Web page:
Is Webpack’s successor, Bun, the next big thing?
Behind the scenes, the Vite 2.0 project is now leveraging esbuild to provide a performant building experience.
It is not yet ready for production, but the future seems promising for this tool. In this post, we’ll look at this new tool and see how it compares to npm, esbuild, babel, and Webpack.
Bun, unlike its rivals, is written in Zig rather than Rust or Go. Zig is a general-purpose programming language and toolchain for developing software that is resilient, optimum, and reusable.
Even though it was constructed from the ground up, the creators based their approach on the esbuild project.
The bun tool supports out-of-the-box complicated features such as TypeScript, CSS in Js, and JSX. It still lacks essential functionality such as Source Maps, Minifier, Tree Shaking, and others.
Bun has its own node module resolver implementation, which is a notable feature. It is one of the most visible improvements.
Bun, like Npm and Yarn, will generate certain related lock files. It will form a bun. lockb. There is one minor catch. It will create a binary file rather than a plain text file. Why is it written in binary? For reasons of performance. We will have to cope with the disadvantage of not being able to readily check the changes on the PRs.
This lockfile can only be inspected with the command:
bun install -y
Bunsupport as today the following loaders:
bun project is not public yet. You would have to join their discord here to get an invitation. Once you join it, all you need to do is navigate to their
#invites channel. There you can request the invite through writing on the channel
I want bun.
You will get a one time invite for the
bun you need to execute the following commands:
curl -fsSL https://bun.sh/install | bash# Manually add the directory to your $HOME/.bashrc (or similar) BUN_INSTALL="/home/jgranja/.bun" PATH="$BUN_INSTALL/bin:$PATH"
To check that it is all working correctly:
You will notice that it has not reached the
1.0.0 version yet. As I mentioned previously it is still not production-ready.
Its usage is quite simple. If you are familiar with
npm it comes pretty much to the same.
To install packages:
yarn it will use the existing
package.json in combination with the lockfile when present.
To add or remove any package:
bun remove react bun add preact
We can use
bun as a runner:
# instead of `npm run clean` bun run clean# if added to the `scripts` in package.json bun clean
It does provide some integration with the latest React ecosystems through their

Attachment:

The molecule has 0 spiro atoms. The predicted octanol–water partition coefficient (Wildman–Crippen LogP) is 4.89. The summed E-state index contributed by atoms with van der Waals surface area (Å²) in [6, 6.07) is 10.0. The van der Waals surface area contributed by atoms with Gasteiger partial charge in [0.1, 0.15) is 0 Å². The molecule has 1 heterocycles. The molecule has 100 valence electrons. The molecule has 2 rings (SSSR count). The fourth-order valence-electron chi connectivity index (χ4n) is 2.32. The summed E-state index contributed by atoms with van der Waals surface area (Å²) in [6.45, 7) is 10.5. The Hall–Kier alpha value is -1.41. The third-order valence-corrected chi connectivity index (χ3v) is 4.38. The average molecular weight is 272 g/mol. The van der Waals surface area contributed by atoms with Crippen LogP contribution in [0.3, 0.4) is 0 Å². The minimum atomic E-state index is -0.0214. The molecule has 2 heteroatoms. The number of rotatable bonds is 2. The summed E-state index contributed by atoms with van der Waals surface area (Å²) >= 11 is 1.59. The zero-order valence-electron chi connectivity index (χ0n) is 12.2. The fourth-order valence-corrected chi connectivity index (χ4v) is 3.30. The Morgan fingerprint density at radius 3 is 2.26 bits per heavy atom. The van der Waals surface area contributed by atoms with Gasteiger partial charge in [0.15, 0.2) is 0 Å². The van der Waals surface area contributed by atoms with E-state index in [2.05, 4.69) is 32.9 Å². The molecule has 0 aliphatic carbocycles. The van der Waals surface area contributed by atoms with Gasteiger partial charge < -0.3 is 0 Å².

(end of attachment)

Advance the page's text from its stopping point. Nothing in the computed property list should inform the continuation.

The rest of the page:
Let’s create a Next.js app:
bun create next ./app cd app bun
Let’s create a Create React App:
bun create react ./app cd app bun
How to generate the bundled file?
bun bun ./path-to.js we generate the
node_modules.bun file. It contains all the imported dependencies.
You can inspect the contents by just doing
./node_modules.bun > build.js.
Let’s run a few benchmarks to understand its speed. Of course, those are approximate measurements and will vary depending on the computer. As this is a tool for developers, I have focused on the most common development tasks:
- starting the development server
- making a change in a file
- installing packages
- building a production distribution
- creating a new web app
For reference, my laptop is rocking an AMD Raizen 7 with 16GB and I’m using Ubuntu 20.04.
I have used a utility that generates random
jsx files. You can check here. I have generated a set of 21 random
jsx files that I have included in all the created test projects.
1. Bun vs. Babel
This is not really a fair fight but it highlights how fast this tool is compared to what was used traditionally.
2. Creating a Create-React app
We can see a noticeable difference between creating a
Create React App through
webpack + npm. By using the former there is barely any delay, it takes only
4.4s to get you all set up.
3. Creating a Next.js app
The previous astonishing results are not that impressive. We are used to tools beating up
Webpack. Let’s put up a fair fight. Let’s now compare
Next.js which uses internally
The differences between both are very noticeable. Especially the difference in processing a file change. On my laptop, it takes only
bun while it takes over
4. Package Manager
In the module install and manipulation is where
bun makes some ground. The other tools are relying on
yarn to get the job done. Its performance is around
4x — 100x times faster than
We already saw the huge difference in the
2. Create React App step. However, let’s do a more basic example now. Let’s create a
package.json file with the following dependencies:
- [email protected] — 89.5 kB
- [email protected] — 339.1kB
- [email protected] — 6.9 kB
Then we can benchmark how it performs on
first install and
cached installs. I chose one heavy library like
jspdf to make the difference more noticeable.
The time difference is noticeable. It is
4x faster when using the network and way more when packages are resolved from the cache.
5. Vite vs. bun
esbuild is the real competitor or bun. For this test, I have used
Vite which has
I have used the same code as above to generate the bundles for the three major competitors. It is worth remembering that
bun is not recommended for production as it still lacks quite a few features. As impressive as the results are it is to take with a grain of salt.
As well note that the max build time is
5 secs in the worst scenario. It is not unreasonable, the three tools do an awesome job here.
bun tool is not an all-around tool. It has been built with a specific use case: building websites and webapps. To build libraries, the bun team recommends
esbuild or even
Nowadays, the focus is still not on production. It is focused on development and compatibility with existing frameworks and toolings.